12/01/2010 4:01PM

Whither NYC-OTB? Who Cares?


So the New York City Off-Track Betting Corporation may go out of business on Friday. Excuse me if I am not alarmed.
For the racing industry in general, this would be merely another in a long line of disasters that has marked the precipitous decline of the sport over the last 20 years. For the New York Racing Association (NYRA), it signals yet another wakeup call to a moribund operation that is still banking on the installation of slot machines at Aqueduct to bail itself out.
For the increasingly rare bettor who might be interested in getting a bet down on a given race, it could serve as a spur to his getting a NYRA or TVG account. For the general public, it means that the disreputable characters who congregate at the storefront OTB shops around New York City will disappear from the neighborhood.
Have you been inside a New York City Off-Track Betting shop recently? As a 40-year resident of Manhattan, I have been wandering in and out of them since they first opened in 1971, the very year I moved into the City. They were barebones operations in the early days, but as time went on they became beehives of activity, if not quite providing the amenities one could find at the racetrack.
But that was a long time ago. With the continued failure of the racing industry to market itself as anything but a venue for gambling, coupled with incompetent management, NYC-OTB handle dropped to the point where - even as a pari-mutuel wagering operation - they could not pay their bills.
In recent years NYC-OTB branches have come to resemble those infamous lowlife bars once so common on the Bowery. They are unwelcoming places repellent to any intelligent person with even the slightest interest in horse racing.
A healthy sport - even a healthy gambling operation - will attract customers of all ages, all income groups, and both sexes. Any Major League Baseball game will have a healthy proportion of women, children, middle agers, etc. in attendance. Ditto a college football game, an NBA game, or any of the casinos in Vegas, Atlantic City or any Indian reservation.
At New York City OTB's, women are thin on the ground, or anywhere else on the premises. Finding anyone under the age of 50 might require the skills of a Sherlock Holmes. Members of the middle and upper classes have long since abandoned NYC-OTB outlets on all but a few days of the year, e.g., Derby Day, Preakness Day, Belmont Day and Breeders' Cup Day.
In this, NYC-OTB reflects the general clientele of racetracks around the country. That is why the racing industry - and NYRA in particular - should heed the warning that the difficulties of NYC-OTB signifies. Given NYRA's past record on recognizing industrywide problems, it is doubtful that they will.
Should NYC-OTB close its doors on Friday, its failure could provide an opportunity for a private enterprise to pick up the pieces, although the success of any off-track betting operation is ultimately tied to the overall health of the sport, and racing seems to be in critical condition.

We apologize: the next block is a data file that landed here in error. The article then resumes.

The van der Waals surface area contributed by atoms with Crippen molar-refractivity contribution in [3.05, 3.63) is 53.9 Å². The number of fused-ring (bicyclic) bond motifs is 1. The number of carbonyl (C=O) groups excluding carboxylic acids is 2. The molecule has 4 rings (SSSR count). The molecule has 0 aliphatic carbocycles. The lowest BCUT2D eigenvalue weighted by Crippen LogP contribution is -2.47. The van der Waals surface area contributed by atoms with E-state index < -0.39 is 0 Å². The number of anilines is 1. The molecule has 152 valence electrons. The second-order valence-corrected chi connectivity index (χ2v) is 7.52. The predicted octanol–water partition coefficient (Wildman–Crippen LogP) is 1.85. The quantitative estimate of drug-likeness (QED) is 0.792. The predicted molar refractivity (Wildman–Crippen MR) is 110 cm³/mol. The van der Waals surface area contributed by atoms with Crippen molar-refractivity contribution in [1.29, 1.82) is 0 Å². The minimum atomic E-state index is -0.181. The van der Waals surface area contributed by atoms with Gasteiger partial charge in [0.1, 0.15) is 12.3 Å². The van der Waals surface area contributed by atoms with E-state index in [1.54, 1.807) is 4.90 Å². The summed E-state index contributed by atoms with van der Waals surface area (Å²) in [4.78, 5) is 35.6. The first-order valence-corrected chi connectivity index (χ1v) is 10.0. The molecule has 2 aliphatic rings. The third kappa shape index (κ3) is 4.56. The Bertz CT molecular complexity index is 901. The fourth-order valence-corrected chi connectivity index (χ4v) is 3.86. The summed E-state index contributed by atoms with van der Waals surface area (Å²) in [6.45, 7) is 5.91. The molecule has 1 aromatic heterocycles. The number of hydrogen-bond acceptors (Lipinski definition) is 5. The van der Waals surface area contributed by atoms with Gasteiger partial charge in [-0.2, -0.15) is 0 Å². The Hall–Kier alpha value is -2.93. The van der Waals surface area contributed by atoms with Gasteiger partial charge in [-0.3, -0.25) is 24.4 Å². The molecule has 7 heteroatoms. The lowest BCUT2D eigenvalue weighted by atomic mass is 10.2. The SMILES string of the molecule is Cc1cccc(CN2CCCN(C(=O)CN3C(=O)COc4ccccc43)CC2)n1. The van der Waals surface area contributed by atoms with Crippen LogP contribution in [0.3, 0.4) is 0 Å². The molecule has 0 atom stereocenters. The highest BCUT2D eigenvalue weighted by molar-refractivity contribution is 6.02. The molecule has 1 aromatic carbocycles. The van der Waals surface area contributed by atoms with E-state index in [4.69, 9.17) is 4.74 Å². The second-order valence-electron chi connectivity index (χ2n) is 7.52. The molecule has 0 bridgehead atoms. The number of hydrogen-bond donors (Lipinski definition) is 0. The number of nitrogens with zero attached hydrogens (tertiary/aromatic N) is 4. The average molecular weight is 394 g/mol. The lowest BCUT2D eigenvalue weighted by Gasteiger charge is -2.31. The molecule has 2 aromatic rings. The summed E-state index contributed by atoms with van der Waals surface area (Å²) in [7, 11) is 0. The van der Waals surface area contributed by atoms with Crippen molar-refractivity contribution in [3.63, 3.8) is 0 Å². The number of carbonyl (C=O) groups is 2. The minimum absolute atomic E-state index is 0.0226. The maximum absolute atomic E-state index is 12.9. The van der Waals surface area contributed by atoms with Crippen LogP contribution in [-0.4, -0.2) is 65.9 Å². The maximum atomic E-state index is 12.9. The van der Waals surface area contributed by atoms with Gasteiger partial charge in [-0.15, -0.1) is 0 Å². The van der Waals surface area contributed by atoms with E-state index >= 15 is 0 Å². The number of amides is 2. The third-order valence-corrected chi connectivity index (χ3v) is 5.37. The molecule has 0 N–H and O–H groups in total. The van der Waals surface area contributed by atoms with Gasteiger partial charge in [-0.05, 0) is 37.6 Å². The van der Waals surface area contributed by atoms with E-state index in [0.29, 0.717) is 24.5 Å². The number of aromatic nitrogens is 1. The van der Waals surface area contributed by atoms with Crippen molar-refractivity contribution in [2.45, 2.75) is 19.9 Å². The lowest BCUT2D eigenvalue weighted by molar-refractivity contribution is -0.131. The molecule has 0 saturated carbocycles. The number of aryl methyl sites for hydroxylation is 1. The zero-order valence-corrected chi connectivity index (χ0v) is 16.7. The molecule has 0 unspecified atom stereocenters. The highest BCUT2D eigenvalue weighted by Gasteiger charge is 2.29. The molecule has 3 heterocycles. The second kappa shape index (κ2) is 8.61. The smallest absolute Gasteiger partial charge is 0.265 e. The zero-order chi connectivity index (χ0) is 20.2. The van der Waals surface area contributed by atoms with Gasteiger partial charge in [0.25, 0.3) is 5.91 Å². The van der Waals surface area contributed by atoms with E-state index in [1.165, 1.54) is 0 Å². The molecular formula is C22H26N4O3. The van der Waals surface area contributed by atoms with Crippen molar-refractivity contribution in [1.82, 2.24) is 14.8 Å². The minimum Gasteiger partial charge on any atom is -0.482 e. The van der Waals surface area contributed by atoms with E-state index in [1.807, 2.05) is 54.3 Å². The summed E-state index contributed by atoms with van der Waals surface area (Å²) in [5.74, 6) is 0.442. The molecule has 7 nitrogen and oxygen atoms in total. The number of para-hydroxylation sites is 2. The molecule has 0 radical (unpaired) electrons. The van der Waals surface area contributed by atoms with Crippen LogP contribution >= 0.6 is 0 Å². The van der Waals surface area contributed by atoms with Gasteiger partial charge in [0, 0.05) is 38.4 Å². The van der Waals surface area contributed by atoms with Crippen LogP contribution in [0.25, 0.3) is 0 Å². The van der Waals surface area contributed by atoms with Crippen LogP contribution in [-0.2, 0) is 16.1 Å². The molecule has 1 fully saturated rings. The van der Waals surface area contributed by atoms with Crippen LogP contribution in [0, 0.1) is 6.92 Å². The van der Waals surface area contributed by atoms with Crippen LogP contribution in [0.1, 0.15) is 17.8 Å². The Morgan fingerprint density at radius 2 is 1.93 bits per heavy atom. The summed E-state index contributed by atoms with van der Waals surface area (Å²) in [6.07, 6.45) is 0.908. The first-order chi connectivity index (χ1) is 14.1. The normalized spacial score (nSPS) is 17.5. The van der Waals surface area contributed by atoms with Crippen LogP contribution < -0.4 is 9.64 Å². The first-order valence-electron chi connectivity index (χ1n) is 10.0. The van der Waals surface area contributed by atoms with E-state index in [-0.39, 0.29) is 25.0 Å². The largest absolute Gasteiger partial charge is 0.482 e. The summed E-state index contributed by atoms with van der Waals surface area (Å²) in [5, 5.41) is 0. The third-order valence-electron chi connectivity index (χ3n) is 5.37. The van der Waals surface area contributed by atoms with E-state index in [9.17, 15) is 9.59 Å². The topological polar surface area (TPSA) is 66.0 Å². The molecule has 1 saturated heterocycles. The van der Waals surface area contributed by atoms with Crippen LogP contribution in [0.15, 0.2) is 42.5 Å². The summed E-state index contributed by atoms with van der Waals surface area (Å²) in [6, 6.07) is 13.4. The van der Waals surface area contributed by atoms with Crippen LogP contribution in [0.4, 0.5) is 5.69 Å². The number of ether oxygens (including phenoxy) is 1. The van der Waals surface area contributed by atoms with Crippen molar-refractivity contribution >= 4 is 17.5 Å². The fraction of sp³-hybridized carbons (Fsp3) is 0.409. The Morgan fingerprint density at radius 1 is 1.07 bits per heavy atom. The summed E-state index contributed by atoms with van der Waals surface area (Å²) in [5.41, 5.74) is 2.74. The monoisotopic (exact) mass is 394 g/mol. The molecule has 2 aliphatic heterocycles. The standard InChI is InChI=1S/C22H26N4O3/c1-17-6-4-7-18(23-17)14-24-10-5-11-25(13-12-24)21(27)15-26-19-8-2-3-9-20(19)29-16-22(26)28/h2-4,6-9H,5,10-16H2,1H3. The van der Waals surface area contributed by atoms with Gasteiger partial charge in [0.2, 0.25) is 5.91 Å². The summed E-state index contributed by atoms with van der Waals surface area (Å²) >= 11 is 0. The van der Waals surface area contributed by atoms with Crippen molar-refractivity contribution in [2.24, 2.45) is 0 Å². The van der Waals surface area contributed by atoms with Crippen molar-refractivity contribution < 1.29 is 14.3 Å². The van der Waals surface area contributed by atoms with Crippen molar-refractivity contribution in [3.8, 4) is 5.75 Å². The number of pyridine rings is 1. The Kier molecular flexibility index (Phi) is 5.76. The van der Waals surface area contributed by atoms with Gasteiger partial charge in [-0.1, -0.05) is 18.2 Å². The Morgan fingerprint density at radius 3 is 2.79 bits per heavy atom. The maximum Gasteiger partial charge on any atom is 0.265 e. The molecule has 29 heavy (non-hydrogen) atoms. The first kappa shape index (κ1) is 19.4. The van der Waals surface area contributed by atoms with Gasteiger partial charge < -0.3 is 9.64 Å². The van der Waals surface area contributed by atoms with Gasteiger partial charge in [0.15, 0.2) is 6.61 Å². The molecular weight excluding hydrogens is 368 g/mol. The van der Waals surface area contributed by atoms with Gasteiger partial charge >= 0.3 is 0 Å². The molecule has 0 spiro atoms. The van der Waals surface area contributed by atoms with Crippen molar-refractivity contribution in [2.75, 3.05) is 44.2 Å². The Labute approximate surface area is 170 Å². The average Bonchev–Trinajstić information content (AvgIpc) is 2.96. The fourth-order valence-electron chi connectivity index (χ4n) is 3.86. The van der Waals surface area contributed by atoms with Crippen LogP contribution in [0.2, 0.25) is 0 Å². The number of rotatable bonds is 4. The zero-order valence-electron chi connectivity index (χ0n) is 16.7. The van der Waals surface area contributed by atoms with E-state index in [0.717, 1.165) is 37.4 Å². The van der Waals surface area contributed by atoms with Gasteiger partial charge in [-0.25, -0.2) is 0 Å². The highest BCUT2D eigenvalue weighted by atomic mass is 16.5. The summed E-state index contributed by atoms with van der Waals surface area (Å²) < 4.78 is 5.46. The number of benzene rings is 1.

Wouldn't it be nice if, instead of paid governmental employees, NYC-OTB's were run by a casino or a British bookmaker? The shops might then become places where bettors and fans might wish to congregate, perhaps even just to watch a race without even betting on one. Novel thought!
The difference between the New York City Off-Track Betting experience and that of the Las Vegas casino experience or that of a British bookmaking shop, is greater than the difference between night and day. AT NYC-OTB's it is difficult to keep track of the races, as the American racing industry has never co-ordinated its post times, not even at the three or four major meetings upon which most money is wagered. Finding payoffs can be troublesome, especailly when compared to casinos and British betting shops. And the quality of the help at NYC-OTB is one of the reasons betting at them is such an unpleasureable activity.
That is not the case in Engalnd, not at William Hill, not at Ladbrokes, not at Coral or any of the smaller bookmaking shops. In all of them, each track has its own screen upon which the preliminaries and the race itself can be seen. Immediately below that screen is one displaying the odds for the upcoming race. And below that screen is a third continually flashing the results and prices of that track's previous races.
Moreover, racecalls are heard for all races, as British shops subscribe to an outside service providing calls at all tracks. Even better, all betting shops in Great Britain have on free display the form pages of the Racing Post, Britain's racing daily.
If there is the rare overlap in races - something that happens form time to time when bets are being accepted on Irish races or at dog tracks - the lesser event will be shown in a reduced screen in the corner of the main screen. Everything is run very efficiently, and that includes the people behind the windows, whose tasks are considerably more complex than those of OTB clerks, as they must frequently decipher complicated multiple bets, not to mention having to decide upon odds for certain wagers, and whether to accept bets that might put the firm in jeopardy of a big loss, keeping in mind that British shops are betting man-to-man as opposed to pari-mutuel.